Insomnia is a broad term to describe a common sleep disorder. Insomnia refers to one of many conditions classified as sleep disorders.
Primary insomnia is not due to another medical or emotional condition and typically occurs for periods of at least one month. Whether some people are born with a greater chance of having insomnia is not clear yet. A number of life changes can trigger primary insomnia such as a major or long-lasting stress and emotional upset or other factors such as work schedules that disrupt your sleep routine.
Even after these causes go away, the insomnia might stay. Trouble sleeping may persist because of habits formed to deal with the lack of sleep. These habits include taking naps, worrying about sleep, or going to bed early.
Secondary insomnia is often a symptom of an emotional, neurological, medical disorder or another sleep disorder. The emotional disorders that can cause secondary insomnia includes depression, anxiety, and posttraumatic stress disorder. A number of other diseases and conditions can cause secondary insomnia such as arthritis and headache disorders, asthma and gastrointestinal disorders such as heartburn.
Sleep disorders, such as restless legs syndrome, also can cause secondary insomnia. In addition, secondary insomnia can be a side-effect of certain medicines or commonly used substances such as caffeine or other stimulants, tobacco or alcohol.
Lets look at the most common causes of insomnia. There are many possible causes of insomnia. Sometimes there is one main cause, but often several factors interacting together will cause a sleep disturbance. The causes of insomnia include: psychological causes, physical causes and temporary events or factors.
Anxiety, a condition in which individuals feel increased tension, apprehension, and feelings of helplessness, fear, worry, and uncertainty. This may be due to the effects that other people at work have on us, financial worries, concerns over relationships outside work or numerous other causes.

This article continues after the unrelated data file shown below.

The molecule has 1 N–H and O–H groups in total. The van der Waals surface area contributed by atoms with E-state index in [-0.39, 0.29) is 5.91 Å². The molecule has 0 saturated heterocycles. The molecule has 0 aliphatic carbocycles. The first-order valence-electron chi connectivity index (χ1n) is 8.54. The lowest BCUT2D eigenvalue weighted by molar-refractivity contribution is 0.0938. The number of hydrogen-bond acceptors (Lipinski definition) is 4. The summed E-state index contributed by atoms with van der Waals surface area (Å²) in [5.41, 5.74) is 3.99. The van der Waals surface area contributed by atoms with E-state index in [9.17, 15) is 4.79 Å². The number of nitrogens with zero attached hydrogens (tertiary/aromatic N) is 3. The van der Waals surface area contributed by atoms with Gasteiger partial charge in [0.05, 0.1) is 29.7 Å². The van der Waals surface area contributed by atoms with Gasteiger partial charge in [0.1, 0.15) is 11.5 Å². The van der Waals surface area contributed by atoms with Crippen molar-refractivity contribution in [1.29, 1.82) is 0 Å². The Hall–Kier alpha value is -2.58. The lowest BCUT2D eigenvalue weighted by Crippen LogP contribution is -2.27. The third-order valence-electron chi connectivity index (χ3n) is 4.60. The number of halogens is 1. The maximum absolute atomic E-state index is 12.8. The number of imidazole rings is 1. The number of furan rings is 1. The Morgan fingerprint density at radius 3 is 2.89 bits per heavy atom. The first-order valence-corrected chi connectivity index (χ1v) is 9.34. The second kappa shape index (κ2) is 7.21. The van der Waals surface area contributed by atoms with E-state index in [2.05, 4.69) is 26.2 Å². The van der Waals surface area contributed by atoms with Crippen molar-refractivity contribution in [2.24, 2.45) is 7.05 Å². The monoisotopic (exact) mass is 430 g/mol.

A reaction to change or stress is one of the most common causes of short-term and transient insomnia. This condition is sometimes referred to as adjustment sleep disorder. The precipitating factor could be a traumatic event such as acute illness, injury or it could be a minor event, including extremes in weather, an exam, travelling, or trouble at work. In such cases, normal sleep almost always returns when the individual recovers from the event or becomes acclimated to the new situation.
Depression, a mood disturbance characterized by feelings of sadness, despair, and discouragement.
Hormonal changes in women. These include premenstrual syndrome, menstruation, pregnancy, and menopause.
Medical conditions. These include allergies, arthritis, asthma, heart disease, high blood pressure and Parkinson’s disease.
Temporary Events Or Factors
Adjustment sleep disorder. This form of sleeplessness is a reaction to change or stress. It may be caused by a traumatic event such as an illness or loss of a loved one, or a minor event such as a change in the weather or an argument with someone.
Air travel across time zones often causes insomnia. After long plane trips, one day of adjustment is usually needed for each time zone crossed. Travelling west, to earlier times, seems to be less traumatic than going east to a later time, because it is easier to lengthen a circadian phase than to shorten it.